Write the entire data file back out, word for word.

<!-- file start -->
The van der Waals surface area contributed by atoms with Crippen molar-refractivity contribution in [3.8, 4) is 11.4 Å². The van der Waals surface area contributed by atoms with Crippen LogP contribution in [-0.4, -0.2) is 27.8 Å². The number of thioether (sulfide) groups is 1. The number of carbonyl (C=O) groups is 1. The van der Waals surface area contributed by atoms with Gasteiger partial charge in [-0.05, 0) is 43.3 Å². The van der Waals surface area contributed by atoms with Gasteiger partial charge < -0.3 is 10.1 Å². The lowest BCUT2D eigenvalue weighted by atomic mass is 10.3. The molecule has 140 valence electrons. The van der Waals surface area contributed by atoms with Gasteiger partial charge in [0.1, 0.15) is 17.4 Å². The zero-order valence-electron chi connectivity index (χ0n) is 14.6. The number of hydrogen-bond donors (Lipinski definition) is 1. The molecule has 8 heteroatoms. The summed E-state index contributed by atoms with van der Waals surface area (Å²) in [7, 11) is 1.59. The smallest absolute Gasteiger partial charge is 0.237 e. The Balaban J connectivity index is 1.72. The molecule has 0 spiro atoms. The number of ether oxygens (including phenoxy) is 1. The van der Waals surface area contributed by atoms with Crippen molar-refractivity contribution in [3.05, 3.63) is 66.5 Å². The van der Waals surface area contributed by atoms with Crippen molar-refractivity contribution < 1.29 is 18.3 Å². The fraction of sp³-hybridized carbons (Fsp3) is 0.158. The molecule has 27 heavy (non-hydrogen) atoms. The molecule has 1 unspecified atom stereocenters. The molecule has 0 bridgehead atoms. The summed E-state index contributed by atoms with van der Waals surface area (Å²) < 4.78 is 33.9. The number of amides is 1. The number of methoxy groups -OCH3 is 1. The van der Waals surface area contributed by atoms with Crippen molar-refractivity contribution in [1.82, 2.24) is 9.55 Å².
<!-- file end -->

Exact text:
The van der Waals surface area contributed by atoms with Crippen molar-refractivity contribution in [3.8, 4) is 11.4 Å². The van der Waals surface area contributed by atoms with Crippen LogP contribution in [-0.4, -0.2) is 27.8 Å². The number of thioether (sulfide) groups is 1. The number of carbonyl (C=O) groups is 1. The van der Waals surface area contributed by atoms with Gasteiger partial charge in [-0.05, 0) is 43.3 Å². The van der Waals surface area contributed by atoms with Gasteiger partial charge < -0.3 is 10.1 Å². The lowest BCUT2D eigenvalue weighted by atomic mass is 10.3. The molecule has 140 valence electrons. The van der Waals surface area contributed by atoms with Gasteiger partial charge in [0.1, 0.15) is 17.4 Å². The zero-order valence-electron chi connectivity index (χ0n) is 14.6. The number of hydrogen-bond donors (Lipinski definition) is 1. The molecule has 8 heteroatoms. The summed E-state index contributed by atoms with van der Waals surface area (Å²) in [7, 11) is 1.59. The smallest absolute Gasteiger partial charge is 0.237 e. The Balaban J connectivity index is 1.72. The molecule has 0 spiro atoms. The number of ether oxygens (including phenoxy) is 1. The van der Waals surface area contributed by atoms with Crippen molar-refractivity contribution in [3.05, 3.63) is 66.5 Å². The van der Waals surface area contributed by atoms with Crippen molar-refractivity contribution < 1.29 is 18.3 Å². The fraction of sp³-hybridized carbons (Fsp3) is 0.158. The molecule has 27 heavy (non-hydrogen) atoms. The molecule has 1 unspecified atom stereocenters. The molecule has 0 bridgehead atoms. The summed E-state index contributed by atoms with van der Waals surface area (Å²) < 4.78 is 33.9. The number of amides is 1. The number of methoxy groups -OCH3 is 1. The van der Waals surface area contributed by atoms with Crippen molar-refractivity contribution in [1.82, 2.24) is 9.55 Å².